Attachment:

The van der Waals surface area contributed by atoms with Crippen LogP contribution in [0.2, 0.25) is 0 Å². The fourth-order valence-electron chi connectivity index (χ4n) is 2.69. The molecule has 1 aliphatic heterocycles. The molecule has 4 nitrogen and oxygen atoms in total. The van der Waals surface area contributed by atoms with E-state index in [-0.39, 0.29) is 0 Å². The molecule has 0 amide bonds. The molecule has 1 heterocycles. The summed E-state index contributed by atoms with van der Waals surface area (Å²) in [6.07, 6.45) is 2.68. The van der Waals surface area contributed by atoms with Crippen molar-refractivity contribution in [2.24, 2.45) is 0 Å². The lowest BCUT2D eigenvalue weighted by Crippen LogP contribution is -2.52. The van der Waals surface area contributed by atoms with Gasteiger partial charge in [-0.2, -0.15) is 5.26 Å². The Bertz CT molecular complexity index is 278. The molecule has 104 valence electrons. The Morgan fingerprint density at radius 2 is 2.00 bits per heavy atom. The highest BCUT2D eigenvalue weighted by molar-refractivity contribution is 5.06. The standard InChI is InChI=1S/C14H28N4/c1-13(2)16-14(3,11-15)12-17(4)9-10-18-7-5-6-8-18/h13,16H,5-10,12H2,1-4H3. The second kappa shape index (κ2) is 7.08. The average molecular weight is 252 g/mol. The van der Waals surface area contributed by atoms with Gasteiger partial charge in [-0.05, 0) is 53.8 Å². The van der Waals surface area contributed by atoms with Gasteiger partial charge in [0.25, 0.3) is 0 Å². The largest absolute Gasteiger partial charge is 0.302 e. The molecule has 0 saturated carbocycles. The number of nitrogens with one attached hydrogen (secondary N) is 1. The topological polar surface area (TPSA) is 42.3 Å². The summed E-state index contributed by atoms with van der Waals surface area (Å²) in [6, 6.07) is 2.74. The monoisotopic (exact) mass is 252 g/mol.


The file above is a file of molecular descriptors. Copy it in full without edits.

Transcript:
The van der Waals surface area contributed by atoms with Crippen LogP contribution in [0.2, 0.25) is 0 Å². The fourth-order valence-electron chi connectivity index (χ4n) is 2.69. The molecule has 1 aliphatic heterocycles. The molecule has 4 nitrogen and oxygen atoms in total. The van der Waals surface area contributed by atoms with E-state index in [-0.39, 0.29) is 0 Å². The molecule has 0 amide bonds. The molecule has 1 heterocycles. The summed E-state index contributed by atoms with van der Waals surface area (Å²) in [6.07, 6.45) is 2.68. The van der Waals surface area contributed by atoms with Crippen molar-refractivity contribution in [2.24, 2.45) is 0 Å². The lowest BCUT2D eigenvalue weighted by Crippen LogP contribution is -2.52. The van der Waals surface area contributed by atoms with Gasteiger partial charge in [-0.2, -0.15) is 5.26 Å². The Bertz CT molecular complexity index is 278. The molecule has 104 valence electrons. The Morgan fingerprint density at radius 2 is 2.00 bits per heavy atom. The highest BCUT2D eigenvalue weighted by molar-refractivity contribution is 5.06. The standard InChI is InChI=1S/C14H28N4/c1-13(2)16-14(3,11-15)12-17(4)9-10-18-7-5-6-8-18/h13,16H,5-10,12H2,1-4H3. The second kappa shape index (κ2) is 7.08. The average molecular weight is 252 g/mol. The van der Waals surface area contributed by atoms with Gasteiger partial charge in [-0.05, 0) is 53.8 Å². The van der Waals surface area contributed by atoms with Gasteiger partial charge in [0.25, 0.3) is 0 Å². The largest absolute Gasteiger partial charge is 0.302 e. The molecule has 0 saturated carbocycles. The number of nitrogens with one attached hydrogen (secondary N) is 1. The topological polar surface area (TPSA) is 42.3 Å². The summed E-state index contributed by atoms with van der Waals surface area (Å²) in [6, 6.07) is 2.74. The monoisotopic (exact) mass is 252 g/mol.